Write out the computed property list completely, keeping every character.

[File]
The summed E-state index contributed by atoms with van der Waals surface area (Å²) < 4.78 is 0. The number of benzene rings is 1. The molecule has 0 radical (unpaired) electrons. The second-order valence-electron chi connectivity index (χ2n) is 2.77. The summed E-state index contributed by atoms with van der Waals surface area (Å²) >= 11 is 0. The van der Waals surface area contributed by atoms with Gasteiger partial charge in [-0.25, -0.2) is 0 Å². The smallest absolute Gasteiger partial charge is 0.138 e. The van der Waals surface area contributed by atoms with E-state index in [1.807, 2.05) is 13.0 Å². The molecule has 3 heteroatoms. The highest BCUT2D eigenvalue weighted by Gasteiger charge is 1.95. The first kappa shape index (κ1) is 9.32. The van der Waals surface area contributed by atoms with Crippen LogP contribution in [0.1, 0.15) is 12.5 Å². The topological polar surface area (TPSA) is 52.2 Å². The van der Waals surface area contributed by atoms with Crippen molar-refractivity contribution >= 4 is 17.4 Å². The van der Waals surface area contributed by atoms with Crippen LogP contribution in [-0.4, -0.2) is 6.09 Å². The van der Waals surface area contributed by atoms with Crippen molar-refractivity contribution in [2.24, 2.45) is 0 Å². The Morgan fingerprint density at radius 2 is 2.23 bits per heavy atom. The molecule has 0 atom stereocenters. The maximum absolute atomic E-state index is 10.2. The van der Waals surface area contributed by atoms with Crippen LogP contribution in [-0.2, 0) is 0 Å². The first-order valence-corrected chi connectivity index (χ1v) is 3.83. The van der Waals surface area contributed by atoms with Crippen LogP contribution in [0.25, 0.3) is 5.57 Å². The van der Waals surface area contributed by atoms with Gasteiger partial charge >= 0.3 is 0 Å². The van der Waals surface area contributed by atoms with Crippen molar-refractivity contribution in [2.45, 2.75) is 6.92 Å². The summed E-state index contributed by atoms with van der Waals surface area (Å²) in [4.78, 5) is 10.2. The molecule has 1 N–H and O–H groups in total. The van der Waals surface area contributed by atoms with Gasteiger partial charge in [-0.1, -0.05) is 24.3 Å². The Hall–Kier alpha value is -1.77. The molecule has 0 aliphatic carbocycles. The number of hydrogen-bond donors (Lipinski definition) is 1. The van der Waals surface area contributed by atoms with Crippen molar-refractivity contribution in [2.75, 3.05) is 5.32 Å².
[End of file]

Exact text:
The summed E-state index contributed by atoms with van der Waals surface area (Å²) < 4.78 is 0. The number of benzene rings is 1. The molecule has 0 radical (unpaired) electrons. The second-order valence-electron chi connectivity index (χ2n) is 2.77. The summed E-state index contributed by atoms with van der Waals surface area (Å²) >= 11 is 0. The van der Waals surface area contributed by atoms with Gasteiger partial charge in [-0.25, -0.2) is 0 Å². The smallest absolute Gasteiger partial charge is 0.138 e. The van der Waals surface area contributed by atoms with E-state index in [1.807, 2.05) is 13.0 Å². The molecule has 3 heteroatoms. The highest BCUT2D eigenvalue weighted by Gasteiger charge is 1.95. The first kappa shape index (κ1) is 9.32. The van der Waals surface area contributed by atoms with Crippen LogP contribution in [0.1, 0.15) is 12.5 Å². The topological polar surface area (TPSA) is 52.2 Å². The van der Waals surface area contributed by atoms with Crippen molar-refractivity contribution >= 4 is 17.4 Å². The van der Waals surface area contributed by atoms with Crippen LogP contribution in [-0.4, -0.2) is 6.09 Å². The van der Waals surface area contributed by atoms with Crippen molar-refractivity contribution in [2.24, 2.45) is 0 Å². The Morgan fingerprint density at radius 2 is 2.23 bits per heavy atom. The molecule has 0 atom stereocenters. The maximum absolute atomic E-state index is 10.2. The van der Waals surface area contributed by atoms with Crippen LogP contribution in [-0.2, 0) is 0 Å². The first-order valence-corrected chi connectivity index (χ1v) is 3.83. The van der Waals surface area contributed by atoms with Crippen LogP contribution in [0.25, 0.3) is 5.57 Å². The van der Waals surface area contributed by atoms with Gasteiger partial charge >= 0.3 is 0 Å². The van der Waals surface area contributed by atoms with Crippen molar-refractivity contribution in [2.45, 2.75) is 6.92 Å². The summed E-state index contributed by atoms with van der Waals surface area (Å²) in [4.78, 5) is 10.2. The molecule has 1 N–H and O–H groups in total. The van der Waals surface area contributed by atoms with Gasteiger partial charge in [-0.1, -0.05) is 24.3 Å². The Hall–Kier alpha value is -1.77. The molecule has 0 aliphatic carbocycles. The number of hydrogen-bond donors (Lipinski definition) is 1. The van der Waals surface area contributed by atoms with Crippen molar-refractivity contribution in [2.75, 3.05) is 5.32 Å².